Boriss Andean

Hasn't voted

Yes, it was kind of scary.. But luckly everything ended up ok. Thank you for your words.. Say hi to K'Ashem guys for me :-)
Posted Mar 16, 2009 12:39 pm

HalikuQuick thinking!

Haliku

Voted 10/10

Congrats on turning a dangerous situation into, in hindsight, a life long memory for all. Crevasse jumping is not a sport I want to try. Cheers!
PS- (to Groudswell:) nothing wrong with cuy. Try the Yapingacho.
Posted Mar 16, 2009 9:48 am

GroundswellRe: Quick thinking!

Groundswell

Hasn't voted

HaHa. Dude, maybe if cuy is cut up and after many beers. I saw it deep fried whole on a bed of lettuce. Foul. And i'm filipino. We eat everything, or so i thought. Enjoyed your ecuador and bolivia pics. thx
Posted Mar 16, 2009 12:24 pm

Boriss AndeanCrevasse jumping!

Boriss Andean

Hasn't voted


Thank you!... Well, once you are in, you feel like the whole world is gone..!, It's funny 'cause I felt safer inside the crevasse than outside.

Yep!, Llapingachos are delicious! Good luck climbing!
Posted Mar 16, 2009 1:05 pm

maraudersWOW!

marauders

Voted 10/10

Quite an experience. Thanks for sharing.
Posted Mar 16, 2009 10:55 am

Boriss AndeanRe: WOW!

Boriss Andean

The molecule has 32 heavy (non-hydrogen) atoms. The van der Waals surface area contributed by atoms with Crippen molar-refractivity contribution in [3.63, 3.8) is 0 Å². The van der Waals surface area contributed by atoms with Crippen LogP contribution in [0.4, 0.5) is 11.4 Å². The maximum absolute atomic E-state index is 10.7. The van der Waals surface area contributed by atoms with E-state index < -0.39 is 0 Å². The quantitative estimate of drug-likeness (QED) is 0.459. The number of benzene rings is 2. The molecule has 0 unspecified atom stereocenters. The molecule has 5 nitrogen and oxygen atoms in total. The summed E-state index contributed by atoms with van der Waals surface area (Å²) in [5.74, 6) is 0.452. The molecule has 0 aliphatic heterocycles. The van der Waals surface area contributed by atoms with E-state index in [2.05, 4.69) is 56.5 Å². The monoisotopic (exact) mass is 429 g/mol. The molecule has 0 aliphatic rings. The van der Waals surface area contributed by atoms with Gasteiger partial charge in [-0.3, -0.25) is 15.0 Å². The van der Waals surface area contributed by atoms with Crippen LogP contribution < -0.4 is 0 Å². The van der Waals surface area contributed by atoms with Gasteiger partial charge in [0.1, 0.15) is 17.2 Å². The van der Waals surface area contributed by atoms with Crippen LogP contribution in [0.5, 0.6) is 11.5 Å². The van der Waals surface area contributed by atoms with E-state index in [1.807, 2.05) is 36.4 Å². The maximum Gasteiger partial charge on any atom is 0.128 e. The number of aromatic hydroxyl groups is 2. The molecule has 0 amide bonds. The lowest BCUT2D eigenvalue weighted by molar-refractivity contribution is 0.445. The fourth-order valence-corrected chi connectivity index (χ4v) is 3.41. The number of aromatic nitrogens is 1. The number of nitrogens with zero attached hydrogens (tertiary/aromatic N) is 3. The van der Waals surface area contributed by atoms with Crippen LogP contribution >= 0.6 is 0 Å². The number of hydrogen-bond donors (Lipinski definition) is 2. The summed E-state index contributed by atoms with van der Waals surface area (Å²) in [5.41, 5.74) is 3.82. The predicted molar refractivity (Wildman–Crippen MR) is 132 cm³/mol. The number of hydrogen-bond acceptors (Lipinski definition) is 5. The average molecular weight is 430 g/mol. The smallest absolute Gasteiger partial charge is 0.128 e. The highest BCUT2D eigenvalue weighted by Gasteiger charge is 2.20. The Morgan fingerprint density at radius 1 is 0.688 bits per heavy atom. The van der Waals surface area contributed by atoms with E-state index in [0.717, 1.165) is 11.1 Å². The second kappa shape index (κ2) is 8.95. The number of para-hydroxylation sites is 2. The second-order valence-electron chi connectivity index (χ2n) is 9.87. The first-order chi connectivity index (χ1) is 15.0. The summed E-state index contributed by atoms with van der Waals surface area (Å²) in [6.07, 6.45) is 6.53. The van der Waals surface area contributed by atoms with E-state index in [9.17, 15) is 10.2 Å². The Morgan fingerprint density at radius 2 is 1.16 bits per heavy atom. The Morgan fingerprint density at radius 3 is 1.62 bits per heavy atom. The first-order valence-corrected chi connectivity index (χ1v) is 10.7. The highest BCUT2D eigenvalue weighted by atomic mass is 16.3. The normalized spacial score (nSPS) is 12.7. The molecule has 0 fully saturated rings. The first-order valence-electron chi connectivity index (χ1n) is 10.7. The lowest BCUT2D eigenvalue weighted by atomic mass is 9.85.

Hasn't voted

Thank you, it ended up being a good experience.
Posted Mar 16, 2009 1:11 pm

Ejnar FjerdingstadDid you

Ejnar Fjerdingstad

Voted 10/10

ask the two guys why they did not use their ice axes? That should be like a reflex to anybody on steep snow, so could it have been the altitude? Anyway, congratulations on saving your clients and yourself. Take care up there!
Posted Mar 21, 2009 7:36 am

Boriss AndeanRe: Did you

Boriss Andean

Hasn't voted

Well, I yelled at them to use their ixe aces as soon as I saw them falling to the void, but I think they were like in shock and the only thing they did was scream in panic.

And yes, it probably was the altitude, we were just few meters below the summit (5,897 m), they looked really tired and their moves and reactions were slow.

Thanks for the comments, I'm glad that we are still alive.
Posted Mar 23, 2009 11:47 am

stargazerhigher

Hasn't voted

Hey there, do you guide full-time? I am coming to Ecuador in June and going to try and get up Cotopaxi before I leave. Any suggestions? Thanks, the pictures are beautiful!
Posted May 28, 2009 10:31 am

Boriss AndeanRe: higher

Boriss Andean

Hasn't voted

Yes.. I work as a full time guide while in Ecuador. Advise: climb at least a couple low mountains before attempting Cotopaxi, that'll help you acclimatizing for high mountains. Thanks for the comment.
Posted Sep 9, 2009 1:42 pm

Viewing: 1-20 of 22 « PREV 1 2 NEXT »